Scientists Warn: Antarctica’s ‘Doomsday Glacier’ Melting Faster and Faster

James Yungel/ NASA IceBridge

At Thwaites Glacier, which is located in West Antarctica, glaciologists have discovered enough signs of warm ocean water penetrating many kilometers beneath the ice that is grounded.  Recent findings showcase the current climate models appear to be underestimating the influence of interactions between the ocean and ice on forecasts of future sea level rise.

Also, according to research that was recently published and subjected to peer review, the Thwaites Glacier, which has been given the nickname “Doomsday” due to the severe consequences that would result from its melting regarding the rise in global sea level, is now disintegrating “much faster” than was anticipated.

The worry is that we are underestimating the speed that the glacier is changing, which would be devastating for coastal communities around the world, explained study co-author Christine Dow from the University of California, Irvine.

There have already been significant repercussions for coastal and island populations as a result of the record-breaking rise in sea levels. Approximately 1,200 people who had been living on the island of Gardi Sugdub started moving to the mainland of Panama in February, as the Caribbean Sea was beginning to take away their home. This information was released by BBC. If it were to totally melt, the glacier, which is roughly the dimensions of the United Kingdom, would be responsible for causing the global sea level to increase by more than two feet. We simply cannot imagine such a disaster.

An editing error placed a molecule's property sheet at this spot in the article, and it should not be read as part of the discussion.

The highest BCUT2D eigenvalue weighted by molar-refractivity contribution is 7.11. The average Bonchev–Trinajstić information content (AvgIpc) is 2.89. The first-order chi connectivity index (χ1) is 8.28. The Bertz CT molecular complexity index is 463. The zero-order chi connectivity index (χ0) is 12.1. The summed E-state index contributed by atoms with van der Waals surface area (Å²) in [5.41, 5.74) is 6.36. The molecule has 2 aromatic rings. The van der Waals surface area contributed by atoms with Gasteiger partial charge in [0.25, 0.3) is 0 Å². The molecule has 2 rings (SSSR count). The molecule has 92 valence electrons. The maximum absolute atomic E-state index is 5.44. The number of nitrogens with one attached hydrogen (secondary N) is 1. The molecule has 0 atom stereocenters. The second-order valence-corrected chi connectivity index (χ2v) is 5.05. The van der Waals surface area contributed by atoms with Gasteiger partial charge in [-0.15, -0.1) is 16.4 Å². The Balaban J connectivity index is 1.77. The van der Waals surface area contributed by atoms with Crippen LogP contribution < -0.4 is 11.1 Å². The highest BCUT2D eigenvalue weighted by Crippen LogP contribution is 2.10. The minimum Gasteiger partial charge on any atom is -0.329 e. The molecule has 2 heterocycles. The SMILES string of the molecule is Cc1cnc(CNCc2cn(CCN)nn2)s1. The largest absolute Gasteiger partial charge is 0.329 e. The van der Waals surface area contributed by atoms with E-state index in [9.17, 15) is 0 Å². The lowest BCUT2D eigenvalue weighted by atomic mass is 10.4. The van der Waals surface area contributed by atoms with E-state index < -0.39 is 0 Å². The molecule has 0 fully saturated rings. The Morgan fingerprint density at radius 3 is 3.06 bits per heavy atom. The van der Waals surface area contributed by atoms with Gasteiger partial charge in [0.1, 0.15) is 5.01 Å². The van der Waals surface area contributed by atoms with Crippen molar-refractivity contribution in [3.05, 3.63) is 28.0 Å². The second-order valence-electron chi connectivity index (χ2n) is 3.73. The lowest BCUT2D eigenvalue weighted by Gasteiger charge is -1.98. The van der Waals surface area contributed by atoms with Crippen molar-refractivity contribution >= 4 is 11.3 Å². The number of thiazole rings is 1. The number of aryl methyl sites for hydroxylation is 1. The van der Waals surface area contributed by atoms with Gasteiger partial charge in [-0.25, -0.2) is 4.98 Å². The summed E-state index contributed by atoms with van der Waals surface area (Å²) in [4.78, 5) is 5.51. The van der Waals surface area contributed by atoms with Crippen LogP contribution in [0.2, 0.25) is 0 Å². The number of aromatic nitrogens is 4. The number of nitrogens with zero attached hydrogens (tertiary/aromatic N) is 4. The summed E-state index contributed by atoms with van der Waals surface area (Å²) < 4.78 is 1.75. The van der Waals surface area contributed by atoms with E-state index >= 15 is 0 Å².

Low-lying communities and entire countries could disappear forever. We would witness a mass exodus of entire populations on a biblical scale. And we would see ever-fiercer competition for fresh water, land and other resources, stated United Nations Secretary-General Antonio Guterres.

On the basis of the data collected by Finland’s ICEYE commercial satellite program between March and June of 2023, the glaciologists formed their conclusions. The smoothness of the data output is achieved by having a spacecraft make several passes over a limited, specified area. In this particular research, it demonstrated the movement of Thwaites Glacier as well as its rise and fall motions.

Georgia Nica
Writing was, and still is my first passion. I love all that cool stuff about science and technology. I'll try my best to bring you the latest news every day.